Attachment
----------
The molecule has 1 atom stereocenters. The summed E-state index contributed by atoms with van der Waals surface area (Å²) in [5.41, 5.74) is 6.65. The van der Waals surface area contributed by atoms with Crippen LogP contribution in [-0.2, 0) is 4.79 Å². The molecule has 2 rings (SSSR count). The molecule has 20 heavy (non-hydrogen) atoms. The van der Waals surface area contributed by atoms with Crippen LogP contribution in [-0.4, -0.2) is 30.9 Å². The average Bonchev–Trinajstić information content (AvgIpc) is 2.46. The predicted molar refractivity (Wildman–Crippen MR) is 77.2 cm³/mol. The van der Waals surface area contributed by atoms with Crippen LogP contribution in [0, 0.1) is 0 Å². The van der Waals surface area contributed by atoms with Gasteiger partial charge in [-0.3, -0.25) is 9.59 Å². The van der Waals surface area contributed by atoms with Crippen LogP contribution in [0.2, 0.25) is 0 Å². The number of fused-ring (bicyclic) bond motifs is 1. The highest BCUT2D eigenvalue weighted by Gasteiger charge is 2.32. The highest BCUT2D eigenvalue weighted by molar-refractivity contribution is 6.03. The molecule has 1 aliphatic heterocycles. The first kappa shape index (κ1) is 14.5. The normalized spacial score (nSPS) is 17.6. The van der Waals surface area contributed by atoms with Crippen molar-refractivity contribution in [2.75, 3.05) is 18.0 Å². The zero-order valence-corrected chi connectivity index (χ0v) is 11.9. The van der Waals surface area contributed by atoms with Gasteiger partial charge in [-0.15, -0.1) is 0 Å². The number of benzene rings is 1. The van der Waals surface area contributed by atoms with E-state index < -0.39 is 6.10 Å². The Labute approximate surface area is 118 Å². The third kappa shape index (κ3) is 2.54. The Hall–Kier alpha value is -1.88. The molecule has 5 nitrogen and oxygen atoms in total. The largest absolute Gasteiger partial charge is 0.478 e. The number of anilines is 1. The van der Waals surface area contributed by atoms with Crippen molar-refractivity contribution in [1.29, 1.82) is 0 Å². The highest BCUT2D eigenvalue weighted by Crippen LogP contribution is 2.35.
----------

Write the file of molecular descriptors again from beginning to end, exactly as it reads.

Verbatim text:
The molecule has 1 atom stereocenters. The summed E-state index contributed by atoms with van der Waals surface area (Å²) in [5.41, 5.74) is 6.65. The van der Waals surface area contributed by atoms with Crippen LogP contribution in [-0.2, 0) is 4.79 Å². The molecule has 2 rings (SSSR count). The molecule has 20 heavy (non-hydrogen) atoms. The van der Waals surface area contributed by atoms with Crippen LogP contribution in [-0.4, -0.2) is 30.9 Å². The average Bonchev–Trinajstić information content (AvgIpc) is 2.46. The predicted molar refractivity (Wildman–Crippen MR) is 77.2 cm³/mol. The van der Waals surface area contributed by atoms with Crippen LogP contribution in [0, 0.1) is 0 Å². The van der Waals surface area contributed by atoms with Gasteiger partial charge in [-0.3, -0.25) is 9.59 Å². The van der Waals surface area contributed by atoms with Crippen LogP contribution in [0.2, 0.25) is 0 Å². The number of fused-ring (bicyclic) bond motifs is 1. The highest BCUT2D eigenvalue weighted by Gasteiger charge is 2.32. The highest BCUT2D eigenvalue weighted by molar-refractivity contribution is 6.03. The molecule has 1 aliphatic heterocycles. The first kappa shape index (κ1) is 14.5. The normalized spacial score (nSPS) is 17.6. The van der Waals surface area contributed by atoms with Crippen molar-refractivity contribution in [2.75, 3.05) is 18.0 Å². The zero-order valence-corrected chi connectivity index (χ0v) is 11.9. The van der Waals surface area contributed by atoms with Gasteiger partial charge in [-0.15, -0.1) is 0 Å². The number of benzene rings is 1. The van der Waals surface area contributed by atoms with E-state index < -0.39 is 6.10 Å². The Labute approximate surface area is 118 Å². The third kappa shape index (κ3) is 2.54. The Hall–Kier alpha value is -1.88. The molecule has 5 nitrogen and oxygen atoms in total. The largest absolute Gasteiger partial charge is 0.478 e. The number of anilines is 1. The van der Waals surface area contributed by atoms with Crippen molar-refractivity contribution in [1.29, 1.82) is 0 Å². The highest BCUT2D eigenvalue weighted by Crippen LogP contribution is 2.35.